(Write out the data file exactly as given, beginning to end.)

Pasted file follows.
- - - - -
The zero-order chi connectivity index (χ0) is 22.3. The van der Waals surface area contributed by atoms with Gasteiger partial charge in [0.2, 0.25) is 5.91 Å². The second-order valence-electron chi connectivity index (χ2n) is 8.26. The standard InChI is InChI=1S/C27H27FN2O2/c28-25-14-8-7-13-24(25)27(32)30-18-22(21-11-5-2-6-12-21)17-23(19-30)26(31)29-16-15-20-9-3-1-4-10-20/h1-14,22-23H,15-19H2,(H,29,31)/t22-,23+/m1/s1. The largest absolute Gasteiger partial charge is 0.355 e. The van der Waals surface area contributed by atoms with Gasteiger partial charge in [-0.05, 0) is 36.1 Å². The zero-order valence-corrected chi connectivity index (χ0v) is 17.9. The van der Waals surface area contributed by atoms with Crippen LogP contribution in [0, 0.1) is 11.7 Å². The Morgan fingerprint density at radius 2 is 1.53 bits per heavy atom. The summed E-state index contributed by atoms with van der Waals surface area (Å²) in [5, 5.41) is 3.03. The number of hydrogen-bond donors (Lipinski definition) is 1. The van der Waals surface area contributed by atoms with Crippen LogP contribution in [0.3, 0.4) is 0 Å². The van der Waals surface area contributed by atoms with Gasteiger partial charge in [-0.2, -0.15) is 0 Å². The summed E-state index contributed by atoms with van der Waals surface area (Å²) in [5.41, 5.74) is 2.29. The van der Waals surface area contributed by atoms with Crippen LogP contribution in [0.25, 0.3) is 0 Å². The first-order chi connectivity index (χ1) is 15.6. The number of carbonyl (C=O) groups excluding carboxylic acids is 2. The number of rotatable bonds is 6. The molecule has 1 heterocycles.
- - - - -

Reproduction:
The zero-order chi connectivity index (χ0) is 22.3. The van der Waals surface area contributed by atoms with Gasteiger partial charge in [0.2, 0.25) is 5.91 Å². The second-order valence-electron chi connectivity index (χ2n) is 8.26. The standard InChI is InChI=1S/C27H27FN2O2/c28-25-14-8-7-13-24(25)27(32)30-18-22(21-11-5-2-6-12-21)17-23(19-30)26(31)29-16-15-20-9-3-1-4-10-20/h1-14,22-23H,15-19H2,(H,29,31)/t22-,23+/m1/s1. The largest absolute Gasteiger partial charge is 0.355 e. The van der Waals surface area contributed by atoms with Gasteiger partial charge in [-0.05, 0) is 36.1 Å². The zero-order valence-corrected chi connectivity index (χ0v) is 17.9. The van der Waals surface area contributed by atoms with Crippen LogP contribution in [0, 0.1) is 11.7 Å². The Morgan fingerprint density at radius 2 is 1.53 bits per heavy atom. The summed E-state index contributed by atoms with van der Waals surface area (Å²) in [5, 5.41) is 3.03. The number of hydrogen-bond donors (Lipinski definition) is 1. The van der Waals surface area contributed by atoms with Crippen LogP contribution in [0.3, 0.4) is 0 Å². The van der Waals surface area contributed by atoms with Gasteiger partial charge in [-0.2, -0.15) is 0 Å². The summed E-state index contributed by atoms with van der Waals surface area (Å²) in [5.41, 5.74) is 2.29. The van der Waals surface area contributed by atoms with Crippen LogP contribution in [0.25, 0.3) is 0 Å². The first-order chi connectivity index (χ1) is 15.6. The number of carbonyl (C=O) groups excluding carboxylic acids is 2. The number of rotatable bonds is 6. The molecule has 1 heterocycles.